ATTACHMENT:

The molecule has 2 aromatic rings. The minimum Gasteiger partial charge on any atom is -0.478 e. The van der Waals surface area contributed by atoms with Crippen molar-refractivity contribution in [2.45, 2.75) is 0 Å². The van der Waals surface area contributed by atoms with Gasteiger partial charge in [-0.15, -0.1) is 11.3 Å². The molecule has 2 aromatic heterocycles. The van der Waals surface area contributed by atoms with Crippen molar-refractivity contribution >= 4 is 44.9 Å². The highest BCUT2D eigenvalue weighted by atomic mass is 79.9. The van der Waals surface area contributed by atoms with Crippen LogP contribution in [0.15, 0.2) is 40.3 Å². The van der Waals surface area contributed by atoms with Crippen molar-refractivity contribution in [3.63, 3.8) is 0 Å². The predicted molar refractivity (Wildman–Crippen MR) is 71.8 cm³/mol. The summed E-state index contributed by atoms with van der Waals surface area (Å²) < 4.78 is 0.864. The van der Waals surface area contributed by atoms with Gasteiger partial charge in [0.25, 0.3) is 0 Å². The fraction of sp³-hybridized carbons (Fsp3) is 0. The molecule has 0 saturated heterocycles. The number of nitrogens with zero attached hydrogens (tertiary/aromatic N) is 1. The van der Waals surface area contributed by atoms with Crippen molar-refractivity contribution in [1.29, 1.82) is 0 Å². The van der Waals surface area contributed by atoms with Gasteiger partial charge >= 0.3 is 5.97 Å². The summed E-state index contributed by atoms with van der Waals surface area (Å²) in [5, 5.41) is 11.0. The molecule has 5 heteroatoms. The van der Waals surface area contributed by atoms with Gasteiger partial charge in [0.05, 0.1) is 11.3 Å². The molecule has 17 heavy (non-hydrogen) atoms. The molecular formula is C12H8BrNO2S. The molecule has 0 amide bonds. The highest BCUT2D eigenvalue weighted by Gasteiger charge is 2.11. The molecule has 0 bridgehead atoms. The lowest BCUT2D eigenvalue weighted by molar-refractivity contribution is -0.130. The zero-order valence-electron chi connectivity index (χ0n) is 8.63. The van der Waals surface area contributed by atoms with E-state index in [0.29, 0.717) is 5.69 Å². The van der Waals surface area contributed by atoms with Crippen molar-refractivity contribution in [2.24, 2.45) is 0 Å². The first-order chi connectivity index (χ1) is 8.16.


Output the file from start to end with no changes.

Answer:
The molecule has 2 aromatic rings. The minimum Gasteiger partial charge on any atom is -0.478 e. The van der Waals surface area contributed by atoms with Crippen molar-refractivity contribution in [2.45, 2.75) is 0 Å². The van der Waals surface area contributed by atoms with Gasteiger partial charge in [-0.15, -0.1) is 11.3 Å². The molecule has 2 aromatic heterocycles. The van der Waals surface area contributed by atoms with Crippen molar-refractivity contribution >= 4 is 44.9 Å². The highest BCUT2D eigenvalue weighted by atomic mass is 79.9. The van der Waals surface area contributed by atoms with Crippen LogP contribution in [0.15, 0.2) is 40.3 Å². The van der Waals surface area contributed by atoms with Crippen molar-refractivity contribution in [3.63, 3.8) is 0 Å². The predicted molar refractivity (Wildman–Crippen MR) is 71.8 cm³/mol. The summed E-state index contributed by atoms with van der Waals surface area (Å²) < 4.78 is 0.864. The van der Waals surface area contributed by atoms with Gasteiger partial charge in [0.25, 0.3) is 0 Å². The fraction of sp³-hybridized carbons (Fsp3) is 0. The molecule has 0 saturated heterocycles. The number of nitrogens with zero attached hydrogens (tertiary/aromatic N) is 1. The van der Waals surface area contributed by atoms with Crippen molar-refractivity contribution in [1.29, 1.82) is 0 Å². The van der Waals surface area contributed by atoms with Gasteiger partial charge >= 0.3 is 5.97 Å². The summed E-state index contributed by atoms with van der Waals surface area (Å²) in [5, 5.41) is 11.0. The molecule has 5 heteroatoms. The van der Waals surface area contributed by atoms with Gasteiger partial charge in [0.05, 0.1) is 11.3 Å². The molecule has 17 heavy (non-hydrogen) atoms. The molecular formula is C12H8BrNO2S. The molecule has 0 amide bonds. The highest BCUT2D eigenvalue weighted by Gasteiger charge is 2.11. The molecule has 0 bridgehead atoms. The lowest BCUT2D eigenvalue weighted by molar-refractivity contribution is -0.130. The zero-order valence-electron chi connectivity index (χ0n) is 8.63. The van der Waals surface area contributed by atoms with E-state index in [0.29, 0.717) is 5.69 Å². The van der Waals surface area contributed by atoms with Crippen molar-refractivity contribution in [2.24, 2.45) is 0 Å². The first-order chi connectivity index (χ1) is 8.16.